[December 15, 1998] Press release. "UWI.Com Integrates Java Into Award-Winning XML Software Line. Legally-Binding E-Commerce Forms Integrate XML and Java." - "UWI.Com announced today that organizations can now use XML and Java together to create intelligent, secure, and legally-binding XML forms. . . The new InternetForms Function Call Interface (FCI) Java Edition allows seamless integration of Java with InternetForms written in Extensible Forms Description Language (XFDL), the world's first open protocol for legally-binding XML documents."
Extensible Forms Description Language (XFDL) 4.0. Submission September 2, 1998. Editors: John Boyer (UWI.Com), Tim Bray (Textuality), and Maureen Gordon (UWI.Com). Contributors: Richard Bennett (UWI.Com), David Manning (UWI.Com), and Michael Mansell (UWI.Com). Document URL: http://www.uwi.com/xfdl/xfdl4-980902.htm. [local archive copy]
Announcement for the XFDL Specification: "We will be posting the XFDL specification [on the UWI.Com Web site] early in the week of August 24, 1998."
Universal Forms Description Language (UFDL) is/was the basis for the design of XFDL. Local copy: Universal Forms Description Language Specification, Version 4.0.1 (INTERNET DRAFT, draft-gordon-ufdl-spec-02.txt, August 1998). See the early press release of August 12, 1997.
"UWI.Com's XFDL to Enable Creating, Viewing Forms on Net." By Jessica Davis. In InfoWorld (August 15, 1998) [Posted at 5:55 AM PT]. ". . . Extensible Forms Description Language (XFDL) [is] a new language that will make it possible to create, view, and fill in complex business forms and legal contracts on the Internet and intranets." UWI.com is based in Victoria, British Columbia.
[October 05, 1998] "UWI.Com Releases First XML-based Software for Complex Business Forms On the Web." - ". . . released InternetForms Viewer 4.0.4 Gold and InternetForms Designer 1.1.1 Gold, the first software to fully support Extensible Forms Description Language (XFDL)."
Sample XFDL forms from UWI.COM. For example: Property Loss Notice, Auto Accident Information, Witness Card, Medical Statement, Travel Voucher, Registry of Motor Vehicles Application, Position Description. [samples, local archive copy]
"XML advances to easier publishing. Developments include forms support." - By Brian Hannon, PC Week Online (August 17, 1998).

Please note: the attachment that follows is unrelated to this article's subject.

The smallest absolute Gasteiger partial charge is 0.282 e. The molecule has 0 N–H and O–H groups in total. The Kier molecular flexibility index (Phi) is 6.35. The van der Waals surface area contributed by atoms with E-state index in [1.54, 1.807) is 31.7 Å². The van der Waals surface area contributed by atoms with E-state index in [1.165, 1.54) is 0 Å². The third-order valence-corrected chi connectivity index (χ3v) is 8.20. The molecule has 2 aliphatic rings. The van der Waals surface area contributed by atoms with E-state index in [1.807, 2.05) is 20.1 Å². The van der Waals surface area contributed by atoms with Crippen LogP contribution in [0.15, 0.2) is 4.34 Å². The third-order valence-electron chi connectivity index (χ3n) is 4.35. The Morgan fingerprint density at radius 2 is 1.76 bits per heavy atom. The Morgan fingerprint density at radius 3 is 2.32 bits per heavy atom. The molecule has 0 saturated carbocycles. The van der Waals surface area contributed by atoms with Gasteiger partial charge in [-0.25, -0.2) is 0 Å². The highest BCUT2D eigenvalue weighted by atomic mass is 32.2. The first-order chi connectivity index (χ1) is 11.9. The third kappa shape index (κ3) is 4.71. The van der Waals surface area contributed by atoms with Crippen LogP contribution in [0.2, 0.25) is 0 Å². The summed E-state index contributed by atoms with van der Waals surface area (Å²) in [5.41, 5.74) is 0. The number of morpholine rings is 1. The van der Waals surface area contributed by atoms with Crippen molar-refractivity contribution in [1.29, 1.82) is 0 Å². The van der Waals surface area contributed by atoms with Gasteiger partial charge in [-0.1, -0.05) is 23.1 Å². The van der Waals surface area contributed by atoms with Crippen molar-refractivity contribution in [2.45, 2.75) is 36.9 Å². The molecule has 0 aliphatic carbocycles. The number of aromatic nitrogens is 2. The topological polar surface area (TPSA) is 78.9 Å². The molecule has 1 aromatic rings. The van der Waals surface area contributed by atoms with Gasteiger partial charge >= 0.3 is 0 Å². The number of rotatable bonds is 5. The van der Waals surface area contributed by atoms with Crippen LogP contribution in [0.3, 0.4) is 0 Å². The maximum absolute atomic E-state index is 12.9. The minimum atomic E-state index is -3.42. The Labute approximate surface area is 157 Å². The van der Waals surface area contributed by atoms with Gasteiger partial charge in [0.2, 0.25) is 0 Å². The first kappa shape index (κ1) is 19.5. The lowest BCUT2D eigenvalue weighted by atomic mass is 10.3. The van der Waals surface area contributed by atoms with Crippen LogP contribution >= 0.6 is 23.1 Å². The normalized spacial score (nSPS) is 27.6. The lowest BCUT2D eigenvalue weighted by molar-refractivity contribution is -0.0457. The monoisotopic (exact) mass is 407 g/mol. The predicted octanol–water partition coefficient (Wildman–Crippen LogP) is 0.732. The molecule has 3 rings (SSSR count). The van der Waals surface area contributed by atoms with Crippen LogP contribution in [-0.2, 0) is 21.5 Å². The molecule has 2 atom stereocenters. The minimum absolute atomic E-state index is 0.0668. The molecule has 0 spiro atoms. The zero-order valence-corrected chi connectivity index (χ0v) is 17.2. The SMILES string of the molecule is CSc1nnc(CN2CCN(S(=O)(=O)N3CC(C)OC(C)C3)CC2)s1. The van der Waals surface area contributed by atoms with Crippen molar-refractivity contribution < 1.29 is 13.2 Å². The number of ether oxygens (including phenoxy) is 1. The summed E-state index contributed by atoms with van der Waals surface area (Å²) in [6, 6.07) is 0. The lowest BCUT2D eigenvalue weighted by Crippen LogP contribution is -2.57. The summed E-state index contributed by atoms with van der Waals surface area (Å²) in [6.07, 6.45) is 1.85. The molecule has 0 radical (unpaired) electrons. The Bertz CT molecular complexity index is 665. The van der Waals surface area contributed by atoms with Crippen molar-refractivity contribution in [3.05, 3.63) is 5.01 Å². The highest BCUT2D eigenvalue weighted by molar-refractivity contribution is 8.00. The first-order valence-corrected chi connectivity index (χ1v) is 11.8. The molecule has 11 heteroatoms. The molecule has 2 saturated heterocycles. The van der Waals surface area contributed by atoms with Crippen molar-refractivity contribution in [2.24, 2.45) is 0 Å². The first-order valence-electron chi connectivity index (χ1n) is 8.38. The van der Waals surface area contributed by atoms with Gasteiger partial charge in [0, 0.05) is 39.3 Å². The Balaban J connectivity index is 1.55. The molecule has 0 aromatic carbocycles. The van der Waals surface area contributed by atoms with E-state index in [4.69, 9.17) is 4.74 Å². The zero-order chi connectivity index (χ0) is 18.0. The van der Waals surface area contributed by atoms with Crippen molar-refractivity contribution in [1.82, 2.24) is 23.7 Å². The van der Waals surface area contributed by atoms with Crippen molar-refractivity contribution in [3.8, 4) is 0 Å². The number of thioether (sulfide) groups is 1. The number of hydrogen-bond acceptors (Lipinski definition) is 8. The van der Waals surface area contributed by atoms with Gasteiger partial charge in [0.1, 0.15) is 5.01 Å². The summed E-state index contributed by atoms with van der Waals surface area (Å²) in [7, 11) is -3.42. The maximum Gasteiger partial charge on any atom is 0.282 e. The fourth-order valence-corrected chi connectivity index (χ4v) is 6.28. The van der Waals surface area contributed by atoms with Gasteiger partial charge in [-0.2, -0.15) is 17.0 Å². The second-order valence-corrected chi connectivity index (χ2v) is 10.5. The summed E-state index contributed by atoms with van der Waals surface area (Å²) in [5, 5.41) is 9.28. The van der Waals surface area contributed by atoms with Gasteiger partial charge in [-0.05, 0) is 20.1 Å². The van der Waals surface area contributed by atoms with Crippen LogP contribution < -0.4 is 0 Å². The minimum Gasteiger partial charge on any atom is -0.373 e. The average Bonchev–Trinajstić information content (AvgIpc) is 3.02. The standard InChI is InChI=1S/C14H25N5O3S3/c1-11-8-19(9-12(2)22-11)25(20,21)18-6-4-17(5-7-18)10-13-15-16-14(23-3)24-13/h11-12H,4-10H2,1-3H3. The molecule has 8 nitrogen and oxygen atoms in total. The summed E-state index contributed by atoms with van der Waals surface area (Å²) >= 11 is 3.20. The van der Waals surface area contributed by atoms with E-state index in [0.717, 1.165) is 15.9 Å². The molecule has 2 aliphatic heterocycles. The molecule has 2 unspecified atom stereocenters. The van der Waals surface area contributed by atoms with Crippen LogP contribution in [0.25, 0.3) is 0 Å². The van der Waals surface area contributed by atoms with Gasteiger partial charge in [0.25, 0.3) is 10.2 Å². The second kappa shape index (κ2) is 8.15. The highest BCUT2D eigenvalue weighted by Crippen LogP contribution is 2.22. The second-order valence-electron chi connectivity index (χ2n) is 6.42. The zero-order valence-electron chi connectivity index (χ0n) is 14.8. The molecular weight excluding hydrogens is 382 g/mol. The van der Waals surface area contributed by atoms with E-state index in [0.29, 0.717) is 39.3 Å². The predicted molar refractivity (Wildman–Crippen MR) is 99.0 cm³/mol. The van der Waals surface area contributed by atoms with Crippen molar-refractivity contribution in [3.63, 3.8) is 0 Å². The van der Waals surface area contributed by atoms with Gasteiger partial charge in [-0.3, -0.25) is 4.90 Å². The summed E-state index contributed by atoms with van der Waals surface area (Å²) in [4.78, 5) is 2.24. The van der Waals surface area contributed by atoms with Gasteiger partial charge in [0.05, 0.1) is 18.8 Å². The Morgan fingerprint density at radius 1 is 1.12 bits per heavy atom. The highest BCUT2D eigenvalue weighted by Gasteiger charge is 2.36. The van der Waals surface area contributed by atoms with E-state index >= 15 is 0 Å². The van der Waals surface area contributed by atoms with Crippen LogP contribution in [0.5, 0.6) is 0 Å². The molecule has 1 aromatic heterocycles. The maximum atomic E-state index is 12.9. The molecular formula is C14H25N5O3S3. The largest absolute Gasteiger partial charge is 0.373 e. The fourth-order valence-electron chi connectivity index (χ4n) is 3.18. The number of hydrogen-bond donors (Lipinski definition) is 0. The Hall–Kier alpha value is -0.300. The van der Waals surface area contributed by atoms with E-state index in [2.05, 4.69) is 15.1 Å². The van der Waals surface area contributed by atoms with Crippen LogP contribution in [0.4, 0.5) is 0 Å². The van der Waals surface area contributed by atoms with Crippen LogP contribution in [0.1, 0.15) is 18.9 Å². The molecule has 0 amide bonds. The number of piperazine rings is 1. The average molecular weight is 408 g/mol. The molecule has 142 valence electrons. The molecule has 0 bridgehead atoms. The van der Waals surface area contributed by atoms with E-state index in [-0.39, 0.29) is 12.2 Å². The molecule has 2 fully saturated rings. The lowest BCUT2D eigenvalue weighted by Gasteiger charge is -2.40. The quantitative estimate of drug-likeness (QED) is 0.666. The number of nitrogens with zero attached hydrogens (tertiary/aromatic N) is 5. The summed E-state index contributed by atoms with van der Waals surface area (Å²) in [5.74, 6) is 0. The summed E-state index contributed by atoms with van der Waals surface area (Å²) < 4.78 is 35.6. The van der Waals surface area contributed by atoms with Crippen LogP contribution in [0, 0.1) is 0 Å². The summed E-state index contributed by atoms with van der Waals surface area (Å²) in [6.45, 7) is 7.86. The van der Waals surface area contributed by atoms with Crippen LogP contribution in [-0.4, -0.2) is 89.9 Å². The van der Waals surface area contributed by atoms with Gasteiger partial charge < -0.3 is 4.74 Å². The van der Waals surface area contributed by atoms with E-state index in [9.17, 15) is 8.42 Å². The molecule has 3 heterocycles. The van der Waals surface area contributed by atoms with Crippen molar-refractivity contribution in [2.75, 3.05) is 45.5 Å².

[October 03, 1998] "Forms Vendors Look to XML As Key to Spurring Commerce. Seeking Reliable Use of Secure Documents." By Regina Kwon. In Internet World. "Two vendors of electronic forms have announced XML-based initiatives that they say will get more companies involved in online commerce. UWI.Com last week announced the XML-based eXtensible Forms Description Language (XFDL), which the company has submitted as a proposal to the Internet Engineering Task Force and other standards bodies. JetForm Corporation has incorporated XML support in its recently launched FormFlow 98 product."
"Waiting for Lawsuit-Proof Electronic Documents." By Steven L. Telleen. In Internet World Volume 4, Issue 28 (September 7, 1998), page 27. "UWI.Com has developed an XML tag set for legally binding forms, called XFDL, which it has submitted to several organizations as an open standard. Any company can use this tag set to create and present legally binding forms through XML-capable Web browsers. As more companies begin to provide electronic forms that capture both content and context, UWI.Com sees document routing and change-management functionality to be its main competitive advantages."
[October 20, 1998] "UWI consolidates Forms Creation." By [PC Week Staff]. In PC Week [Online] (October 19, 1998). "UWI.Com this month unveiled a pair of products that employ Extensible Forms Description Language, the company's forms syntax based on XML, which enables users to develop Web forms that store template, data and internal logic in one file."